Thriving in the New World of Grocery: 5 Keys for Retailers

Thriving in the New World of Grocery: 5 Keys for Retailers
Convenience and experience have never been more important to consumers, and traditional grocers must deliver these to compete successfully

Eighteen major grocers have gone bankrupt since 2014, and that’s not because people have stopped eating. Retailers, operating in a marketplace that has never been more competitive (thank you, internet), are caught up in a foundational shift led by Millennial consumers that has many struggling to successfully activate an increasingly diverse and demanding shopper base.

With nontraditional grocery continuing to steal market share – gaining a healthy 6 percent since 2006, with sales for dollar formats up 6.6 percent in 2017 – traditional retailers will have to rethink their marketing and operational strategies to maintain their competitiveness and protect their market position.

As shoppers engage in an omnichannel pursuit of quality and value, convenience and experience have never been more important. Add to that shoppers’ expectations for localization and personalization – seeking the ultimate "me" experience – and retailers have their work cut out.

So what should food retailers do to compete successfully in the new reality of grocery?

Traditional retailers will have to rethink their marketing and operational strategies to maintain their competitiveness and protect their market position.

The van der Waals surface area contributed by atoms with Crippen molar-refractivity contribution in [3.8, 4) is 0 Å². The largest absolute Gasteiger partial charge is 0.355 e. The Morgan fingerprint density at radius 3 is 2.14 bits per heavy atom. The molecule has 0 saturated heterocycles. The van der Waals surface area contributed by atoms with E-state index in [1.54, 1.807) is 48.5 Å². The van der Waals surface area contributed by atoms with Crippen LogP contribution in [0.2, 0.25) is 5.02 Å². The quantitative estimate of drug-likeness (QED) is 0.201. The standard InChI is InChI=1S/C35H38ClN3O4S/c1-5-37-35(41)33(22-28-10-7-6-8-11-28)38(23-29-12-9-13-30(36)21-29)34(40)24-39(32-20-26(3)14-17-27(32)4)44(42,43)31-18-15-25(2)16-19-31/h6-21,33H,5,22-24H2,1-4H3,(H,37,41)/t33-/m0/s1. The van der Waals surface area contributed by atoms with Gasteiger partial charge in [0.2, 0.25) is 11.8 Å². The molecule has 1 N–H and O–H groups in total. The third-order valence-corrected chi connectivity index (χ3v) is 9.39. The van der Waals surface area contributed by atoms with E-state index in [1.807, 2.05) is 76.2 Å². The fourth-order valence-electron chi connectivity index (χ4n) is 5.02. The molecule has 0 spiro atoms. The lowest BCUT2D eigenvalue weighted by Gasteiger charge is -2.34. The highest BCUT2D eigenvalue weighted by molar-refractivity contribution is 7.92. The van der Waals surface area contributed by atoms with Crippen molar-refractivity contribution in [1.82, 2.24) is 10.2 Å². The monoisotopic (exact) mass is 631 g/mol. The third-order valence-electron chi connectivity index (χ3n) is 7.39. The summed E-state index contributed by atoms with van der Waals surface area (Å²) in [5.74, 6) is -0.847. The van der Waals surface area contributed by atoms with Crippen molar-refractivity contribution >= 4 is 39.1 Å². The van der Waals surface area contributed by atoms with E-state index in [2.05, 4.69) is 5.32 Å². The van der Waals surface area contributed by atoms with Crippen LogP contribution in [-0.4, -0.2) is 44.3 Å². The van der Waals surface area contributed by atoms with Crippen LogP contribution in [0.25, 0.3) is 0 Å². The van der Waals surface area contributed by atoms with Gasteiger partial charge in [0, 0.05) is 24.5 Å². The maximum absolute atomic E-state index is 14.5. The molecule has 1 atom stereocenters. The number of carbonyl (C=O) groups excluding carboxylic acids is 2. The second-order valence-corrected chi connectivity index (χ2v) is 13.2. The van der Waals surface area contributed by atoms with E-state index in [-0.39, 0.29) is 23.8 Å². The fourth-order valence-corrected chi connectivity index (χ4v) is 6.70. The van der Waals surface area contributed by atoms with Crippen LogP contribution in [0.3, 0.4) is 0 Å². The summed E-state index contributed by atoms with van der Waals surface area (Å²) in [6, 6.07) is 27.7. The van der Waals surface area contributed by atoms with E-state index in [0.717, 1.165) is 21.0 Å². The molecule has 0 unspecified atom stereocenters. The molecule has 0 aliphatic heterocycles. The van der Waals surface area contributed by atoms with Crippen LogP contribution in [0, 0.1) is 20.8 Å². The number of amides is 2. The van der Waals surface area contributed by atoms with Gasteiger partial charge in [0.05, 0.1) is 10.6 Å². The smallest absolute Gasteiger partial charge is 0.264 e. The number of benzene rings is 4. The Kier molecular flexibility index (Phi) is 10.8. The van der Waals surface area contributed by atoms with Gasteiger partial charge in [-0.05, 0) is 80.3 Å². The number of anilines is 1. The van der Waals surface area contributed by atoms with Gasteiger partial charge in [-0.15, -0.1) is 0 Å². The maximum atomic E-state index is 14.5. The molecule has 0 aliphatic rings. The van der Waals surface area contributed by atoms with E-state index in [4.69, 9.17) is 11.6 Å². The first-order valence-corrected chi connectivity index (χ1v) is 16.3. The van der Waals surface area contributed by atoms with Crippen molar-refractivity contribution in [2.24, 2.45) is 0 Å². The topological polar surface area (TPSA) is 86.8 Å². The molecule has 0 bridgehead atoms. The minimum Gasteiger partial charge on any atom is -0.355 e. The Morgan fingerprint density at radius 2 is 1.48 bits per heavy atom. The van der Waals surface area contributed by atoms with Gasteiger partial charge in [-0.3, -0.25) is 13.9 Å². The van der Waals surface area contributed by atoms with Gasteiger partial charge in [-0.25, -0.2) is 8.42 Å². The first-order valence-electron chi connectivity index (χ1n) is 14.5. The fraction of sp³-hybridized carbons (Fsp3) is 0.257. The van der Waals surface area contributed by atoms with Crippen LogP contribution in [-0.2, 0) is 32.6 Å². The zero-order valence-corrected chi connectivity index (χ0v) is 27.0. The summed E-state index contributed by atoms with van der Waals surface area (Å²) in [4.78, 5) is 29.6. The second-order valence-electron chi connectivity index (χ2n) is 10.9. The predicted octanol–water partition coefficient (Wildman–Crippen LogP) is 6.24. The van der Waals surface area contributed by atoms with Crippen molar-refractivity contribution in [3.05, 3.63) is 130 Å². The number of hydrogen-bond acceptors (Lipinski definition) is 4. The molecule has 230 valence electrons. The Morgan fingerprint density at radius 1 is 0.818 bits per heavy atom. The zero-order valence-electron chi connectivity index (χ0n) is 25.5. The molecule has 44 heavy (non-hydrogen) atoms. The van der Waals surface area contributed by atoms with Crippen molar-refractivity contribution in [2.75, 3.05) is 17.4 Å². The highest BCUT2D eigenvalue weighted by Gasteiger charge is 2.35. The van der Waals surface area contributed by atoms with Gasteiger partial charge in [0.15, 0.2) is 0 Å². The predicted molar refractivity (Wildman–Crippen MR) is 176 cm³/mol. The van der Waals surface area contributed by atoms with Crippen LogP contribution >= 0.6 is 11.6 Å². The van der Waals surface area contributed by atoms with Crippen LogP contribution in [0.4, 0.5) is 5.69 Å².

Eliminate price image as a vulnerability

There are those behemoths in the space that have carved out price as their primary differentiator, and we all know who they are. But while they’ve hung their hats on a lower price image, that’s not a viable option for most.

Therefore, retailers must eliminate price image as a vulnerability by excelling in other areas where they can compete. This could be service, produce and perishables, meal preparation, or even connection with the community. By focusing on delivering real value and a quality shopper experience, it’s possible to avoid a price-only comparison and the challenges that come with being perceived as a higher-priced provider.

Develop scalable omnichannel capabilities

Simply enabling shoppers to purchase groceries online isn’t enough for retailers to be competitive. To engage and keep shoppers, retailers need to provide them with a superior experience that’s both seamless and transparent – providing maximum visibility into the products they want to buy.

Omnichannel engagement must help shoppers find products, understand products, get products, pay for products – and return products. It must be an interrelated, interconnected experience that absolutely has to include a shopper-friendly returns process.

Reimagine the role of physical stores

With consumers enjoying near-immediate fulfillment through other channels, keeping them coming back to the store requires that retailers offer shoppers a transparent, experiential environment in which they can quickly learn about and acquire the products they want and need. Shoppers, while in store, must have a personalized experience that concurrently meets their demand for convenience.